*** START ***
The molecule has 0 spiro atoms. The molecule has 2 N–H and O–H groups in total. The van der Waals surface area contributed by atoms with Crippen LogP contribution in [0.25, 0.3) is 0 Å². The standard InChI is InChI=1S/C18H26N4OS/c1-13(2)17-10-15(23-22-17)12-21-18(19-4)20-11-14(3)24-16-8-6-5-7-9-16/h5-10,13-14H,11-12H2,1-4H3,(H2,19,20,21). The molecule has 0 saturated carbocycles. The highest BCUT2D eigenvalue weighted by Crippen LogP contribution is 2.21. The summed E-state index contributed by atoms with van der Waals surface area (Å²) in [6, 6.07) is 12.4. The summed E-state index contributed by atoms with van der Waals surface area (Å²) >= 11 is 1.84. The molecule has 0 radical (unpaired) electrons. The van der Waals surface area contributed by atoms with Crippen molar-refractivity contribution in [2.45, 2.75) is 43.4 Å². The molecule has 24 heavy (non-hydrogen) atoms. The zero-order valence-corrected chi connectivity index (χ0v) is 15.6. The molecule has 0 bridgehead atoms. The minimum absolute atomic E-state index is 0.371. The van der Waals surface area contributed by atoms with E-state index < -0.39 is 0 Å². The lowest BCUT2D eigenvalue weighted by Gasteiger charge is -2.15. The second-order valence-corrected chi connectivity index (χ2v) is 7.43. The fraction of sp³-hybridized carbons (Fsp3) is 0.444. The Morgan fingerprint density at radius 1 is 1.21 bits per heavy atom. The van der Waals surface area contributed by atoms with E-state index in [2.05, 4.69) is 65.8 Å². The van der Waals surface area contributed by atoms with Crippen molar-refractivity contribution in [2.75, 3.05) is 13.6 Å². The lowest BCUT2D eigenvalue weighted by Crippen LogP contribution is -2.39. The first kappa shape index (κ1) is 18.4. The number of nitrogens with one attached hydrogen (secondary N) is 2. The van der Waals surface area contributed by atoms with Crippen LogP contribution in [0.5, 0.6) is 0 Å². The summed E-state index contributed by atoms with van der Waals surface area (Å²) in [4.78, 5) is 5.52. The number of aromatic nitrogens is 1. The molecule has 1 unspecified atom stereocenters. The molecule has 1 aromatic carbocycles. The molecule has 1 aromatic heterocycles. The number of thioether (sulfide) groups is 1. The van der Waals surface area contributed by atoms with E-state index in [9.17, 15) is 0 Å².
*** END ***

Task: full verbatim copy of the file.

The molecule has 0 spiro atoms. The molecule has 2 N–H and O–H groups in total. The van der Waals surface area contributed by atoms with Crippen LogP contribution in [0.25, 0.3) is 0 Å². The standard InChI is InChI=1S/C18H26N4OS/c1-13(2)17-10-15(23-22-17)12-21-18(19-4)20-11-14(3)24-16-8-6-5-7-9-16/h5-10,13-14H,11-12H2,1-4H3,(H2,19,20,21). The molecule has 0 saturated carbocycles. The highest BCUT2D eigenvalue weighted by Crippen LogP contribution is 2.21. The summed E-state index contributed by atoms with van der Waals surface area (Å²) in [6, 6.07) is 12.4. The summed E-state index contributed by atoms with van der Waals surface area (Å²) >= 11 is 1.84. The molecule has 0 radical (unpaired) electrons. The van der Waals surface area contributed by atoms with Crippen molar-refractivity contribution in [2.45, 2.75) is 43.4 Å². The molecule has 24 heavy (non-hydrogen) atoms. The zero-order valence-corrected chi connectivity index (χ0v) is 15.6. The molecule has 0 bridgehead atoms. The minimum absolute atomic E-state index is 0.371. The van der Waals surface area contributed by atoms with E-state index < -0.39 is 0 Å². The lowest BCUT2D eigenvalue weighted by Gasteiger charge is -2.15. The second-order valence-corrected chi connectivity index (χ2v) is 7.43. The fraction of sp³-hybridized carbons (Fsp3) is 0.444. The Morgan fingerprint density at radius 1 is 1.21 bits per heavy atom. The van der Waals surface area contributed by atoms with E-state index in [2.05, 4.69) is 65.8 Å². The van der Waals surface area contributed by atoms with Crippen molar-refractivity contribution in [2.75, 3.05) is 13.6 Å². The lowest BCUT2D eigenvalue weighted by Crippen LogP contribution is -2.39. The first kappa shape index (κ1) is 18.4. The number of nitrogens with one attached hydrogen (secondary N) is 2. The van der Waals surface area contributed by atoms with Crippen LogP contribution in [0.5, 0.6) is 0 Å². The summed E-state index contributed by atoms with van der Waals surface area (Å²) in [4.78, 5) is 5.52. The number of aromatic nitrogens is 1. The molecule has 1 unspecified atom stereocenters. The molecule has 1 aromatic carbocycles. The molecule has 1 aromatic heterocycles. The number of thioether (sulfide) groups is 1. The van der Waals surface area contributed by atoms with E-state index in [9.17, 15) is 0 Å².